Hepatitis A virus is spread by the fecal/oral route. In other words, a person is infected with HAV by ingesting anything that is contaminated by HAV-infected feces. Transmission can occur because of inadequate hand washing by food handlers, poor food or water sanitization, or sexual contact that includes oral/anal contact.
Fifteen to forty five days.
Many infected people have no symptoms (especially young children). Adults may become quite ill suddenly experiencing jaundice, fatigue, nausea, vomiting, abdominal pain, dark urine/light stools, and fever.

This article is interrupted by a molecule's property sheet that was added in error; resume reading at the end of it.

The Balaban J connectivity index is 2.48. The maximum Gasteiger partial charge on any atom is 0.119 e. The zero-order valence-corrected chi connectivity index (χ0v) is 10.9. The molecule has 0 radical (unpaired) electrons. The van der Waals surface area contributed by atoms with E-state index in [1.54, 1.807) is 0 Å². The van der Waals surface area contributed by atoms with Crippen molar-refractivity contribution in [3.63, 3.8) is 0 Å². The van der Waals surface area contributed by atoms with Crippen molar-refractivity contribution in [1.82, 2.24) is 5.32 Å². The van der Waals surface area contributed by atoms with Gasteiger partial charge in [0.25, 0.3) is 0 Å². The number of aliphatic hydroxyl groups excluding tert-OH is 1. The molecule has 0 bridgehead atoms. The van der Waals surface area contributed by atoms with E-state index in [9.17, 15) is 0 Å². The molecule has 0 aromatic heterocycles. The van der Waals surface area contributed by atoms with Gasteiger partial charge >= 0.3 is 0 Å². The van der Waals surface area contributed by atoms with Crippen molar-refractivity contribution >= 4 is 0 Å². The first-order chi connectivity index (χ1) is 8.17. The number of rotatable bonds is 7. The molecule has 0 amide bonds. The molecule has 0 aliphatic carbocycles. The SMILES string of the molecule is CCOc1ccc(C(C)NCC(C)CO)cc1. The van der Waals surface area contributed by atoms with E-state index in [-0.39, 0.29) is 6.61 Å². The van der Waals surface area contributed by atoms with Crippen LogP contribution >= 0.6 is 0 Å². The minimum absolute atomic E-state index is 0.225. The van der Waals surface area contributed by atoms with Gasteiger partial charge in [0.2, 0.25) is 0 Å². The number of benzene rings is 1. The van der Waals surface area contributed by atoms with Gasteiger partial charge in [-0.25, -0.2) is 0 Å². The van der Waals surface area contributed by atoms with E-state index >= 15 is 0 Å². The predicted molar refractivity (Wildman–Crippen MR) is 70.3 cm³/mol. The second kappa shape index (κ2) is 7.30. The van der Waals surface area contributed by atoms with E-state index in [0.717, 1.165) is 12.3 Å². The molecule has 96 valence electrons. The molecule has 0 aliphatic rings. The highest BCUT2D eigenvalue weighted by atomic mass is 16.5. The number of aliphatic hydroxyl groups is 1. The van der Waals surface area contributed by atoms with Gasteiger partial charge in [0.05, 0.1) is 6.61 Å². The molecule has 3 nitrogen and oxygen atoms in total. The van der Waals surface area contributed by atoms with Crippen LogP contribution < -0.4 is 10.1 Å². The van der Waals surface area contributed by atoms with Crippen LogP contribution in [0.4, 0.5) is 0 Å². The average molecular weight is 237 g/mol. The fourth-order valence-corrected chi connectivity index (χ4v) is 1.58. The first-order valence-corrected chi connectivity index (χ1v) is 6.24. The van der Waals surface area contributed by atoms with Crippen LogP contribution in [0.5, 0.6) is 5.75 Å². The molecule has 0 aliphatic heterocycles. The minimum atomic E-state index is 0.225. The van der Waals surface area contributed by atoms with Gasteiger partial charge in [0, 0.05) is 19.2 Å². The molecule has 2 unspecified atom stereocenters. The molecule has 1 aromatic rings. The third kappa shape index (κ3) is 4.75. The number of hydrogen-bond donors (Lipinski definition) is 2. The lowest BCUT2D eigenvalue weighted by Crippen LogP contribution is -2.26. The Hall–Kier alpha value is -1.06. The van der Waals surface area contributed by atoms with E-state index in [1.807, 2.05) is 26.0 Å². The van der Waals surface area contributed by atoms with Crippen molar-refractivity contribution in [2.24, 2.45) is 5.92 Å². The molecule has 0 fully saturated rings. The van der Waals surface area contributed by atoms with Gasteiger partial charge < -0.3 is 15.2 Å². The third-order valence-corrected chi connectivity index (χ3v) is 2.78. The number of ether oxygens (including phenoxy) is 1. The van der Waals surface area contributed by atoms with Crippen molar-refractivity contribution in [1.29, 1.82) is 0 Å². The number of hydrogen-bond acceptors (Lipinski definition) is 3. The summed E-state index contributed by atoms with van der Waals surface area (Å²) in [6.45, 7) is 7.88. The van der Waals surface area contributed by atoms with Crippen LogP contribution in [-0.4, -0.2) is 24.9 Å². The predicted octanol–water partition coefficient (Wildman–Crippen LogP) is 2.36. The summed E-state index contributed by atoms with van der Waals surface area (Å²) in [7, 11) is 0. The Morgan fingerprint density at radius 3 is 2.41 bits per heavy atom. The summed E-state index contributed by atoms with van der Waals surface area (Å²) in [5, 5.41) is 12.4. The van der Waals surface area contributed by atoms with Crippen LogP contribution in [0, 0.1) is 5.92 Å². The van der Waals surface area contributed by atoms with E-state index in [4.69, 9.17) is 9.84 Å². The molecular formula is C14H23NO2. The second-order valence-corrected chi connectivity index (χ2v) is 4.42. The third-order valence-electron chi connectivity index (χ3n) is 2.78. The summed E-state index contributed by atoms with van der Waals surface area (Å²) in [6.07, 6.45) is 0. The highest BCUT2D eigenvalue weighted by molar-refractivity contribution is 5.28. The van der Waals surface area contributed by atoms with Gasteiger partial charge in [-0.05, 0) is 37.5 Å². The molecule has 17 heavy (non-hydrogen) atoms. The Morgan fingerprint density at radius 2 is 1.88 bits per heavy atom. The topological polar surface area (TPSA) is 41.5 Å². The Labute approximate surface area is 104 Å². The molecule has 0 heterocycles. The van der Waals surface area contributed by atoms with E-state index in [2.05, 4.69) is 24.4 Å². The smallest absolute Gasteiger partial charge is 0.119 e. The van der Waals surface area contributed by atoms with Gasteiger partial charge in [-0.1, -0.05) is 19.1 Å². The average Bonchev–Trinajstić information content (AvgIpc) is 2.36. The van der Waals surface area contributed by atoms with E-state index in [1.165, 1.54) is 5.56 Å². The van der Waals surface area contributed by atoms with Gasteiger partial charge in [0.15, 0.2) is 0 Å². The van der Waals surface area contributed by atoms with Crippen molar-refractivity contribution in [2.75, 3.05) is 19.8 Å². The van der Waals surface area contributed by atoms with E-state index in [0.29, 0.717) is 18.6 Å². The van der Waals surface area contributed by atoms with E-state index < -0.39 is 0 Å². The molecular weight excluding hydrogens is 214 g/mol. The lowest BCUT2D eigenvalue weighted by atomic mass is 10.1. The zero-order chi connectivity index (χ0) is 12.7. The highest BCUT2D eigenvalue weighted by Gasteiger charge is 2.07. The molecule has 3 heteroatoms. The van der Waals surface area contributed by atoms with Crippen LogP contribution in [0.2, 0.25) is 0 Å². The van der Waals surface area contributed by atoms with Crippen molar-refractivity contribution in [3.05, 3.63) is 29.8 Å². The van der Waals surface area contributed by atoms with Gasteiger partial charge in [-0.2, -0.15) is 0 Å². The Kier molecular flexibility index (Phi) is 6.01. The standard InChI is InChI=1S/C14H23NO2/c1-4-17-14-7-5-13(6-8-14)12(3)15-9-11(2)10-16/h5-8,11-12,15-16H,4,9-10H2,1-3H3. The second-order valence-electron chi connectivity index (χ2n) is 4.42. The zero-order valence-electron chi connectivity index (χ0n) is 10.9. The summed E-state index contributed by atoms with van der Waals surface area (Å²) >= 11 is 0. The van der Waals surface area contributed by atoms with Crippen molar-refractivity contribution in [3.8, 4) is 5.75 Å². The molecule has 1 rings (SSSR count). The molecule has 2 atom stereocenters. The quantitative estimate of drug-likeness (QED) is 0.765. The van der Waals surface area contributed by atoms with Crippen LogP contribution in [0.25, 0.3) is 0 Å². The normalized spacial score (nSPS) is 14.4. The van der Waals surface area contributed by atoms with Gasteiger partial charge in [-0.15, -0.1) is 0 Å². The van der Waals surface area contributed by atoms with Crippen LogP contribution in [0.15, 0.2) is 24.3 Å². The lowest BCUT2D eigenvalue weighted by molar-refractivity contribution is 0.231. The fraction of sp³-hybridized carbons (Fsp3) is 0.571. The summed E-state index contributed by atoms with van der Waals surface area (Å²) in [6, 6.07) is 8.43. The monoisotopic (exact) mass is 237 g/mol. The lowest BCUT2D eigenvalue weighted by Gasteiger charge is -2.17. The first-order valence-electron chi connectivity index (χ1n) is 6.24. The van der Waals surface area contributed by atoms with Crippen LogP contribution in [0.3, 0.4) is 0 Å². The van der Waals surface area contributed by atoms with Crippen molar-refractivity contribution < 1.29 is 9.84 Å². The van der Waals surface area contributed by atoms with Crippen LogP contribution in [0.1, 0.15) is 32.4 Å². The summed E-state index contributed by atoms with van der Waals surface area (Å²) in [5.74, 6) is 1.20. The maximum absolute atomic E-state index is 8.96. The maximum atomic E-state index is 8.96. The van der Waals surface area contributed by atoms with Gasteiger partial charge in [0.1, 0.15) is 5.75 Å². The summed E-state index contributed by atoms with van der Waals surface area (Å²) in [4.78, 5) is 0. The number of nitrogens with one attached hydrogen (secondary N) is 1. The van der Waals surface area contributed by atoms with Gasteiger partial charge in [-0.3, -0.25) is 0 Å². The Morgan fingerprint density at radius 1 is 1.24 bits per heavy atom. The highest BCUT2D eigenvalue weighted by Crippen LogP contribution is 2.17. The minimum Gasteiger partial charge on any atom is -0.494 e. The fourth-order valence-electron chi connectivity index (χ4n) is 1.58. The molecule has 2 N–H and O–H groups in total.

There is no specific treatment for hepatitis A. The infection will usually clear up in a few weeks to months and serious long term health problems are rare. Once recovered, an individual is then immune to HAV and will never get the infection again.
Persons traveling to developing nations where food and water sanitation are in question are encouraged to get the hepatitis A vaccine. Basic prevention includes washing hands with soap and water after using the bathroom and using household bleach to clean surfaces contaminated with feces such as changing tables. Immune globulin (IG) can provide a temporary immunity to the virus for two to three months if given prior to exposure to HAV or within two weeks after contact.
Although HAV is the least severe type of hepatitis, in rare instances it can result in liver failure.
Hepatitis A is endemic in developing countries.